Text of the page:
Communist infiltration of Hollywood motion-picture industry : hearing before the Committee on Un-American activities, House of Representatives, Eighty-second Congress, first session (1951)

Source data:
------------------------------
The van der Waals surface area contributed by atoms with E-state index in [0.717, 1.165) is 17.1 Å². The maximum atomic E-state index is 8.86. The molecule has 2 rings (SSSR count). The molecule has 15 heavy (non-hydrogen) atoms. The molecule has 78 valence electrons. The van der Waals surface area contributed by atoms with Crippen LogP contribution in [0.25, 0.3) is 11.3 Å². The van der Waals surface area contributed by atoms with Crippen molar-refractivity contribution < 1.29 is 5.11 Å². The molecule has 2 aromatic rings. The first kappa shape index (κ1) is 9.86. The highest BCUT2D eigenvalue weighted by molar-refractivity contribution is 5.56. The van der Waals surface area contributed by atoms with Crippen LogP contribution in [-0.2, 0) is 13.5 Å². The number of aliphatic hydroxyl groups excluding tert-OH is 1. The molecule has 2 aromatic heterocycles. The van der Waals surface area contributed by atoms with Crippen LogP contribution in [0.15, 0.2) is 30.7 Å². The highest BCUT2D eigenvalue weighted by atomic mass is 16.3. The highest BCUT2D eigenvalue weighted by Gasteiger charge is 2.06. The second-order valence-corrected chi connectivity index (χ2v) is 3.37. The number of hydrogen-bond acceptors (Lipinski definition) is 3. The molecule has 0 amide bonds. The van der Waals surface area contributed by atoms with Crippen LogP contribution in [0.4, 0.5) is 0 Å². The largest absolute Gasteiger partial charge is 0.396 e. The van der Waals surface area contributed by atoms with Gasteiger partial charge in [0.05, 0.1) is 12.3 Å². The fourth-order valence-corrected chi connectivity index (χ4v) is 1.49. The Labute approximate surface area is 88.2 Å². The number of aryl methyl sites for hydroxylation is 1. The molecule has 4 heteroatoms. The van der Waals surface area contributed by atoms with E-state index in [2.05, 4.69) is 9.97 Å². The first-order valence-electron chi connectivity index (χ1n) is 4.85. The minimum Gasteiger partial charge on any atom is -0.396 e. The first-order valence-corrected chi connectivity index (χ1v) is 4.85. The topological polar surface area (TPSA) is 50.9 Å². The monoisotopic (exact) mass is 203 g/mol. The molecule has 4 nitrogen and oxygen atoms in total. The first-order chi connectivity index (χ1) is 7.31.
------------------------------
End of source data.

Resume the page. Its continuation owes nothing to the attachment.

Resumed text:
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4252 COMMUNISM IN HOLLYWOOD MOTION-PICTURE INDUSTRY Mr. Tavenner. Prior to the time of your becoming a member of the party, or the Communist Political Association, had you united with organizations which you later found out were Communist-front organizations ? Mr. Schoenfeld. Yes, sir. Two organizations. When I arrived in Washington, I became a member of the Screen Writers' Guild automatically, and almost the entire membership of the guild at that time, in the "war years, almost the entire membership, with other guilds and unions, belonged to what was called the Holly- wood Mobilization. This was the joining of these unions and guilds to work for the war effort. I joined, and I believe I wrote probably a half dozen Red Cross radio messages and a few skits for the USO. That was my participa- tion there. Mr. Tavenner. In referring to the Hollywood Mobilization, did you mean the Hollywood Writers' Mobilization ? Mr. Schoenfeld. Yes; the Hollywood Writers' Mobilization, sir. And at that time thousands of writers, directors, and technicians belonged. The Writers' Mobilization was part of the larger Holly- wood Mobilization, I believe. And with hindsight it now becomes clear, when you read the names of the leaders of the guild at that time and the leaders of the mobili- zation, Lawson, Maltz, that it was a front group. Mr, Tavenner. Were you a member of the League of American Writers ? Mr. Schoenfeld. Yes, sir; I was a member of the League of Amer- ican Writers for approximately 6 months. I believe it was the fall of 1938, or perhaps the beginning of 1939. Somewhere in 1939, when I was still here in Washington, I sent a letter of resignation and re- signed from the League of American Writers because I was incensed by the attack of the U. S. S. R. on Finland. At that time, the League of American Writers sent me some kind of document standing by the position that it was not an invasion, and I sent such a letter of resig- nation to the league in, I think, 1939. Mr. Tavenner. Do you recall who was the national president at that time ? Mr. Schoenfeld. I do not. Mr, Tavenner. Do you recall the name of any official of the League of American Writers to whom you addressed your letter of resig- nation? Mr. Schoenfeld. No, sir. I am positive that all I did was send the letter to the League of American Writers. Mr. Tavenner. Did you receive an acknowledgment of your resig- nation ? Mr. Schoenfeld. No; I do not remember having received one. Mr. Tavenner. Were you a member of the Writers' Congress of 1943 ? Mr. Schoenfeld. I was, sir. That was the second front organiza- tion, or I believe it to have been a front organization. It wasn't an organization that you joined. It was merely, if I remember, a week of seminars on the University of Southern California, at which tech- nicians in all media of communication gave lectures. And I was as k e( l—I cannot remember by whom, but I was asked—if I would one afternoon give a lecture with Norman Corwin and Arch Oboler